At Dolaszewo, the U.S. troops brought their own kitchens, tents, and bathrooms. The abandoned warehouse they transformed into their operations center was chock-full of computers and communications equipment—flat screen TVs hung from the walls, the ground was a morass of bundled, multicolored cables. Cardboard dividers suspended from the ceiling cut down on echo in the bare, concrete space.
Outside, the arrays of satellite antennas were discreet. To save time spinning up operations from the get-go, U.S. forces relied on their military communications network, as well as the local communications grid.
Truly, the fact that an entire covert war could be run from this makeshift location was not overtly obvious to a casual passerby.
“The point of the exercise is to rapidly deploy special operations forces into Poland and the Baltics on short notice—and quietly,” Weisman said.
At the 33rd Air Base near Powidz, U.S. Air Force special operations personnel turned an abandoned Soviet-era control tower into their operations center. Inside the tired structure, these elite aviation units had crammed their high-tech, sensitive equipment into a few rooms.
As aircrew brushed past in the narrow hallways, the air task unit commander grinned, explaining that the tight quarters made the training environment more uncomfortable, and more stressful.
“It gets hot in there,” he said, standing with arms folded. That particular commander has a reputation for working long hours. He’s also a combat-tested pilot, with 10 years experience flying the CV-22, and seven years of experience flying MH-53 Pave Low helicopters prior to that.
As do most pilots of his generation in the U.S. military, this Air Force lieutenant colonel has multiple deployments to Iraq “and other places” under his belt.
In his early 40s, the commander is older than most of the personnel under his command. Thus, for him, the historical significance of the exercise is particularly poignant.
“My dad defended the Fulda Gap, and now it’s the Suwalki Gap,” the special operations air task unit commander said.
During the Cold War, NATO planners considered the Fulda Gap—a lowland corridor northeast of Frankfurt, Germany—to be the most likely route for a Soviet tank invasion of West Germany.
On May 28, as part of Trojan Footprint, and with this correspondent onboard, an Air Force special operations CV-22 aircrew flew a mission north from Poland across the Suwalki Gap and into Lithuania.
The Suwalki Gap is a 60-mile-wide land corridor connecting Poland to Lithuania. It’s the only land connection between NATO’s three Baltic countries and the rest of the alliance—it’s also bordered to the west by Russia’s Kaliningrad exclave and to the east by Russia’s ally, Belarus.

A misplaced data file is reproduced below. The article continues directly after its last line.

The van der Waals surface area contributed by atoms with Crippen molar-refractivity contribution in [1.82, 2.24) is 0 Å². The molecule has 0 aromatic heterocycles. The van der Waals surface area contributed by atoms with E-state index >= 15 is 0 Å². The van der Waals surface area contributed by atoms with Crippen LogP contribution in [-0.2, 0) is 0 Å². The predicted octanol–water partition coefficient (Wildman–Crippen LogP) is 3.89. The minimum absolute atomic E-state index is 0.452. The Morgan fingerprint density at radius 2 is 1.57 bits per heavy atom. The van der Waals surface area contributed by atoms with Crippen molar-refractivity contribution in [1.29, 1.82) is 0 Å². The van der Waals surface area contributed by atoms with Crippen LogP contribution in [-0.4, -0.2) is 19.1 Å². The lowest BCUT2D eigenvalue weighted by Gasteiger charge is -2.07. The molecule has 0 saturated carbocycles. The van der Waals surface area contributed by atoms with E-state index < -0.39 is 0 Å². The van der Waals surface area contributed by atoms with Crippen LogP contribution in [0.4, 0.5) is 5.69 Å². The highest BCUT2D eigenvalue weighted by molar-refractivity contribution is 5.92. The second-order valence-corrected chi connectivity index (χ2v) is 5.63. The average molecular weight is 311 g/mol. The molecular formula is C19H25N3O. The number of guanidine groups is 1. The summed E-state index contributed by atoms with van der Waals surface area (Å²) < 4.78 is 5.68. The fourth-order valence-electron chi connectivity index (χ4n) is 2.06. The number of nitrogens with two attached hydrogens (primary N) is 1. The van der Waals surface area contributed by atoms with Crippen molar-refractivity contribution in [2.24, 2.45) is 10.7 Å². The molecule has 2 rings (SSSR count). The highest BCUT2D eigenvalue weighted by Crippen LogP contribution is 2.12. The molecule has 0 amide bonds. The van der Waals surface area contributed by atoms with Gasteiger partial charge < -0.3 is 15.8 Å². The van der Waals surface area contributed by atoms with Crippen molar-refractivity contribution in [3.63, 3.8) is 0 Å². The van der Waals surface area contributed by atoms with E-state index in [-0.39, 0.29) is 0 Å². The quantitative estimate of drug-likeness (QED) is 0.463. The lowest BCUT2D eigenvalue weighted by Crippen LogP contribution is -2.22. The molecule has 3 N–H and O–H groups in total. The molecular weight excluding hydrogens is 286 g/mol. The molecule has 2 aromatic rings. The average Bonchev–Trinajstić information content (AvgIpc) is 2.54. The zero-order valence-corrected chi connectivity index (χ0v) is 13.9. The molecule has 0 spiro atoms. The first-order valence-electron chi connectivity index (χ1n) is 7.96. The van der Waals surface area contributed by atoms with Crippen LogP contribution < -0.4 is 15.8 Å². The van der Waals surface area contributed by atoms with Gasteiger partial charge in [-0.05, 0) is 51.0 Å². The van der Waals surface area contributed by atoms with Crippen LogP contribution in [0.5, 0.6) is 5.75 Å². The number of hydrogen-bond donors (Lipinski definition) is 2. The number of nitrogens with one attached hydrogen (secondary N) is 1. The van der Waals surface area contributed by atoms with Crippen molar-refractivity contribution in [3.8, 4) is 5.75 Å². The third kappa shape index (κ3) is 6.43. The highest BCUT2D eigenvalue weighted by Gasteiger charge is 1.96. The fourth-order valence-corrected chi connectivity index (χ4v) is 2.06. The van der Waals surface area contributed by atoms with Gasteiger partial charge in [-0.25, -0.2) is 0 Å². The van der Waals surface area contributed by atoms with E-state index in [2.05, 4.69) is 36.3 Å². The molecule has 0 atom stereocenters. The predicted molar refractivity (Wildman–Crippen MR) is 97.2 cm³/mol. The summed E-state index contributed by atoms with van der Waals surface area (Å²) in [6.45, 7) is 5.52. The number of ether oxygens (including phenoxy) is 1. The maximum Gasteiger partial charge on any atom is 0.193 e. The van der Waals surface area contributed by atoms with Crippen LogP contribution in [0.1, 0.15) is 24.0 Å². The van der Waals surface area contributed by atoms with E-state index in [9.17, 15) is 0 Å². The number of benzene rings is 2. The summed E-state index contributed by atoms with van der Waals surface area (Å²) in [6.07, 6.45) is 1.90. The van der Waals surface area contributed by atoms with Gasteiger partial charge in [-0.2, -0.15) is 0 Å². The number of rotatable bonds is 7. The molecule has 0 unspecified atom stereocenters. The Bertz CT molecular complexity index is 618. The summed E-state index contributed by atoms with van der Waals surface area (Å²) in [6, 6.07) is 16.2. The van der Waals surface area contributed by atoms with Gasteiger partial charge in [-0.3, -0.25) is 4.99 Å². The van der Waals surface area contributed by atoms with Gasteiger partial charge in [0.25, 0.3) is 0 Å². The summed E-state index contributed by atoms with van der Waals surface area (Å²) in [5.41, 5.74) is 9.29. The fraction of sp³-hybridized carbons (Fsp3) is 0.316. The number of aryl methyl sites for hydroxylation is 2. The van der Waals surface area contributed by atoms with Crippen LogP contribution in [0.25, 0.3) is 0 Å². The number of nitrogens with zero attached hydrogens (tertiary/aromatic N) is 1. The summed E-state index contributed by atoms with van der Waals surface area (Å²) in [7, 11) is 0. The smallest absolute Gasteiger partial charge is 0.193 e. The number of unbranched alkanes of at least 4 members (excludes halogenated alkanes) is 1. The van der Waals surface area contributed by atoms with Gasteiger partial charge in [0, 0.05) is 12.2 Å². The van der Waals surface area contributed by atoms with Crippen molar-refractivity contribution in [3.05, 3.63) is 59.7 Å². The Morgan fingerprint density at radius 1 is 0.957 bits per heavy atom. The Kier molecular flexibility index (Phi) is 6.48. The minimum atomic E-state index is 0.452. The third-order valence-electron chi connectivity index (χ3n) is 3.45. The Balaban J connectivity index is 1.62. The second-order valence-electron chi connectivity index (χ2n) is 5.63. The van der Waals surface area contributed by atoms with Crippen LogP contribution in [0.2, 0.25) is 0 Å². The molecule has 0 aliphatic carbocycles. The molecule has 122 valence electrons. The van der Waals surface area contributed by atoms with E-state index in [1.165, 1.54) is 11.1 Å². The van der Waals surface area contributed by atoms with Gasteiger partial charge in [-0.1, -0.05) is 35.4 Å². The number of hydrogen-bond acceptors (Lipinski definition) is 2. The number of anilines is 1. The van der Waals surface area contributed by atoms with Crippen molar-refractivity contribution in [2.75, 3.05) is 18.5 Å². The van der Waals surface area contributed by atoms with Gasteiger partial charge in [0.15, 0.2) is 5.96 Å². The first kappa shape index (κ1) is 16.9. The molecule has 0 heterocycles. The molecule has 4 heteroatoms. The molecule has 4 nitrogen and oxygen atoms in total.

Many military experts say the Suwalki Gap is the most likely target for a Russian invasion of the Baltics—a move that would effectively seal off the Baltics from any overland reinforcements by NATO forces staged elsewhere in the region.
How It Would Go
A 2016 report by the RAND Corp., a U.S. think tank, concluded that Russian forces could invade to the edge of Estonia’s capital of Tallinn or the Latvian capital of Riga in 36 to 60 hours.
“As currently postured, NATO cannot successfully defend the territory of its most exposed members,” the report said.
The RAND report caused a stir among Western military brass.
Following the July 2016 NATO summit in Warsaw, the alliance began rotating four battalion-size, combat-ready battlegroups throughout the Baltic region. Of those forces, the U.S. has about 800 troops stationed in Poland, including a squadron of Stryker armored fighting vehicles with towed artillery.
Yet, some military experts say NATO’s rotating deployments are “tripwire forces” incapable of repelling a Russian invasion, and their presence is presumably meant to deter Russia from an attack due to the risk of spurring NATO to defend its forward units.
Russia’s invasion of Ukraine has rattled NATO’s three Baltic members of Latvia, Lithuania, and Estonia—as well as neighboring Poland. Collectively, these countries treat Russian military aggression as an existential threat.
Russian military brinksmanship across Eastern Europe has further heightened tensions—those acts include the buzzing of NATO ships and aircraft by Russian warplanes, as well as subversive propaganda campaigns and cyberattacks to stir separatism among minority Russian populations in the region.
Due to the Russian threat, NATO’s Baltic members have taken unilateral measures to bolster their defenses. They have all dramatically increased their military budgets since 2014. Yet, their regular forces are still overwhelmed by Russian forces in the region, experts say.
Thus, the national defense plans of the Baltic countries call for the general mobilization of their societies to mount a war of resistance should Russia invade.
“The Russian side is trying to destroy our society,” Lt. Gen. Leonids Kalnins, Latvia’s chief of defense, told The Daily Signal in an interview. “The responsibility of defending the nation falls to every citizen.”
“These nations don’t have the ability to oppose a significant incursion … their national defense plans are built on resistance,” said Ferguson, the U.S. Army Special Forces commander. “We’re trying to ensure that they have a legitimate resistance capability.”
The legacy of World War II paramilitary units runs deep in the Baltic states and Poland, where citizens fought back against both Nazi and Red Army invaders.
Reflecting the historically ingrained resistance mindset, the ranks of territorial defense forces in NATO’s Baltic countries have swelled since Russia’s military intervention in Ukraine in 2014.
“Nobody is afraid of Russia in Latvia, but we’re concerned about something unpolite from Russia,” Kalnins said. “They have many military units near our borders … all the scenarios in Russia’s exercises are oriented to attack, not to defend.”